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Scheduling training is about to get easier for C-17 crews

U.S. Air Force Maj. Tien Phung (left) and Maj. Stan Schmotzer (right), 701st Airlift Squadron C-17A Globemaster III pilots, perform pre-flight checks on the aircraft before conducting a local training sortie at Joint Base Charleston, S.C. March 5, 2020.

U.S. Air Force Maj. Tien Phung (left) and Maj. Stan Schmotzer (right), 701st Airlift Squadron C-17A Globemaster III pilots, perform pre-flight checks on the aircraft before conducting a local training sortie at Joint Base Charleston, S.C. March 5, 2020.

WASHINGTON, D.C. --

Scheduling training for C-17 Globemaster III pilots and crew is about to get easier with the launch of Puckboard, a data-powered software application to plan aircrew qualification flights automatically. The tool, developed by and for Airmen, allows schedulers to rapidly match aircraft commanders, pilots, and loadmasters with available flights to complete currency requirements such as aerial refueling and tactical training events required throughout the year.

The digital interface, which will start using live data on March 20th, enables planners to visualize flight schedules and generates recommended schedules for each crew member while taking into consideration required qualifications, crew rest, and conflicting events.

Previously, the process required Airmen to shuffle ‘pucks’ around a whiteboard to determine the best match manually – often taking a 10-20 person operations team several days to produce a viable plan for the week, with changes frequently required at the last minute. With Puckboard, events are automatically populated in a matter of seconds, allowing planners to dedicate additional time to developing more individualized and dynamic training for each crew member.

“Before Puckboard, the process of scheduling training was slow and outdated,” said Capt. Eric Robinson of the 15th Wing Aloha Spark team and director of the newly established agile software development effort dubbed ‘TRON’ at Pacific Air Forces (PACAF) in Hawaii.

“We are now at the beginning of a complete overhaul [of the scheduling process], starting with the current Puckboard product, that will continue to be improved until the old process is an afterthought.”

According to Robinson, the team’s goal is to help provide “the tools and technology that Airmen need to be able to refocus on their training, families, and the mission.”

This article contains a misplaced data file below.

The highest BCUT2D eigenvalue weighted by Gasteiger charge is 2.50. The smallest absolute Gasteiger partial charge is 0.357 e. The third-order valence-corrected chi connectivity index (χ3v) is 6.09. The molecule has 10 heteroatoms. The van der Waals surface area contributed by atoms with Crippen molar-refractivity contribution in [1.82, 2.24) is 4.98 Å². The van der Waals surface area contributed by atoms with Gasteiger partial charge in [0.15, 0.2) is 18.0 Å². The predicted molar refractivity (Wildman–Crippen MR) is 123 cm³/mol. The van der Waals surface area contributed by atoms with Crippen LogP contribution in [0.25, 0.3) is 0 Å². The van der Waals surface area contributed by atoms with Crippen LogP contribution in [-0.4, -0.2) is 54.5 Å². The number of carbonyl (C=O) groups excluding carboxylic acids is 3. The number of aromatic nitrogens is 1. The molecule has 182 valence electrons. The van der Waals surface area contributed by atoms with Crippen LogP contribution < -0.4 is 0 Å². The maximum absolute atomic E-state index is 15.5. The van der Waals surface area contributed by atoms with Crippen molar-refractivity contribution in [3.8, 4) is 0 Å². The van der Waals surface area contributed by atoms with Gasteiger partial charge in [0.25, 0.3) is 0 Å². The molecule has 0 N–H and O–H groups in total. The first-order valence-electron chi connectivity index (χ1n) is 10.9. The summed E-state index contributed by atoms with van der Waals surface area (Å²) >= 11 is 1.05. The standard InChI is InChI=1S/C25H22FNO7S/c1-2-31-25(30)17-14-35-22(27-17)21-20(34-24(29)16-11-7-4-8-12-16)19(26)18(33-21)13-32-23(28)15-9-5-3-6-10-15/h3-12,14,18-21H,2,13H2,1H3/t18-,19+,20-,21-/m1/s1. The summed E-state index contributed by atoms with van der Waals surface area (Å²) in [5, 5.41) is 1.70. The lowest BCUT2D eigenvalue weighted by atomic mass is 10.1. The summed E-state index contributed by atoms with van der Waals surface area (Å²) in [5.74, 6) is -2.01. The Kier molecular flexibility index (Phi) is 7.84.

Puckboard also enables easier schedule modifications when conflicts occur, like mechanical issues and mission changes, for example. With more adaptable and consistent planning, the development team expects to see more productive training sorties and better utilization of allotted squadron flying hours.    

“21st-century technologies like Puckboard can have a tremendous impact on Air Force readiness and its ability to generate combat capability, not only by saving Airmen time and effort, but by optimizing how we fly, train, and utilize our assets,” said Roberto Guerrero, Deputy Assistant Secretary of the Air Force for Operational Energy, whose office is supporting the initiative.

The team of Airmen and contractors at TRON began the project in September of last year, utilizing work already completed with Defense Innovation Unit (DIU) and the Marine Corps on a similar initiative for the MV-22 Osprey fleet. By February 2020, they were able to create a Minimally Viable Product on an Air Force Cloud One secure platform.

“By using open source architecture, we’re demonstrating how the Air Force can use off-the-shelf code to develop and execute effective software quickly,” continued Robinson. “Our goal is to make this type of platform the new standard for mobility operations.”

While the first phase of development is complete and Puckboard is being implemented for the C-17 fleet, the team and AFWERX are hosting a “Datathon” in the coming months to improve the application further.

With support from the Business and Enterprise Systems Directorate (BES), TRON has begun the next step of integrating with the Aviation Resource Management System (ARMS) to ensure the tool can expand, scale, and synchronize with existing systems of record. The team aims to make the source code available by request inside of Platform One, the Department of Defense’s combined software delivery capability, for any DoD team in need of a similar solution.

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